War of the Rebellion: Serial 104 Page 0186 KY., S.W.VA., TENN., N. & C.GA., MISS., ALA., & W.FLA.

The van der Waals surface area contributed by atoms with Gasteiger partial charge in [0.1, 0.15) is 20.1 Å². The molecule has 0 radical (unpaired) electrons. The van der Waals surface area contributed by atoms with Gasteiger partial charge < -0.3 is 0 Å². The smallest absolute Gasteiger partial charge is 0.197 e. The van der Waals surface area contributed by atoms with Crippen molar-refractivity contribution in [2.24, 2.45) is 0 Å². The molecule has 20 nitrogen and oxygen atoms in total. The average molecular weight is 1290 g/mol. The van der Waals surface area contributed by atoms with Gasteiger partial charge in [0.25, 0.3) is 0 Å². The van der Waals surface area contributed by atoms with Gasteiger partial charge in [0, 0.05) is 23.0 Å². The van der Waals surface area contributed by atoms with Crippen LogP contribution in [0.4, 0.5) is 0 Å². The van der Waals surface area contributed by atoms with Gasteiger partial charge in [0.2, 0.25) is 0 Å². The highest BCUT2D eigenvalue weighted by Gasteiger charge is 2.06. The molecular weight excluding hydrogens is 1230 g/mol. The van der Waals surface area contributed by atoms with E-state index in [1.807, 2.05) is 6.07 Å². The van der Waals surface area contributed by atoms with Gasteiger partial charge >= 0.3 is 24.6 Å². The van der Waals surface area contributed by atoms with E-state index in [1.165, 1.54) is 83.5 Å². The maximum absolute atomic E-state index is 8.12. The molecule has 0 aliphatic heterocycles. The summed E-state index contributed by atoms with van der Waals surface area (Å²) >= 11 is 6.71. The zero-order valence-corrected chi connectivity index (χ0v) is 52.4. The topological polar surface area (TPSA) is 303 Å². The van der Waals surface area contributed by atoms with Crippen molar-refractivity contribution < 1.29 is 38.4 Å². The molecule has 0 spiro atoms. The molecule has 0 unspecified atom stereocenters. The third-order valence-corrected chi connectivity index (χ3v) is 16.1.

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matured sufficiently for that purpose, or else exposed to the weather on the banks the Ohio until it became in the condition indicated. The depots at Louisville and Cincinnati, from which it was forwarded, were promptly notified of the condition of this grain. Boards of survey and special inspectors have acted on it, and upon whomsoever else the responsibility for its loss may fall, it cannot upon my forage officer here, Captain George B. Hibbard, assistant quartermaster. We have had to unpack and ventilate and reclean and work the grain over, day after day, and though by this means we have succeeded in saving a large portion of it, there will yet be a loss to the Government of some 7,000 sacks, which, after due inspection and condemnation, I have ordered sold at public auction as provided by the regulations. General Allen, at Louisville, has had an officer investigating the facts in the case, and I have no doubt he will have the matter adjusted as equitably as may be. One thing is certain, if extraordinary steps had not been taken to unpack and work this grain over a large amount would have been lost; as it is the loss is trifling compared with the amount on hand-350,000 sacks at this date. The grain now coming forward is of good quality. (6) In the matter of animals, early in the month I called on Louisville for 1,500 artillery horses and 4,000 mules, believing that this number, in addition to what I expected to purchase here-about perhaps 500 horses and 1,000 mules--would be sufficient for the current wants of the department. I requested that this number be furnished me by the 1st or 5th of April at the furthest, and even then I would have no time to spare in forwarding them to the front. Up to date I have received including my own purchases here, of which I have to-day on hand about 1,000 artillery horses and 2,000 mules. The balance I have pushed forward to Chattanooga and Knoxville as rapidly as possible, except what was required for current use and issue here. Of those now on hand 1,000 to-morrow; but as yet I am unable to procure the necessary details for guards, as already reported to you this day. Hereafter I shall take steps to organize an armed guard of my own, and thus render the department independent of such details. After equipping the army I shall endeavor to keep a surplus on hand for the summer, of about 500 artillery horses and say about 2,000 mules, which I suppose will prove sufficient for the exigencies of the campaign, unless there is an increase of our effective force in the field, when my estimates will be increased proportionably. (7) Our railroads, I am happy to report, have all again been restored to full working condition, both to the front and rear, and the line in East Tennessee is being pushed ahead, even in advance of the infantry there. They have proved invaluable in the recent transfer of the Fourth Army Corps--troops, artillery, equipage, animals, wagons complete-from Huntsville, Ala., to East Tennessee, some 200 miles. The whole transfer, though somewhat tardy as I thought at the time, yet occupied only about twenty days, and would not have occupied one-half of that time, had it not been for the want of side-track, water-tanks, wood, &c., on the line of Chattanooga and Knoxville road . This want is now being supplied by a construction corps of some 2,000 men at work in the region and will soon be wholly obviated. (8) In accordance with your instructions, I have again established the post at Johnsonville, but putting up only such slight store-houses as may be actually required there. I have also made arrangements to raise the wrecks of the transports, barges, &c., destroyed there last fall, and expect by raising them to recover a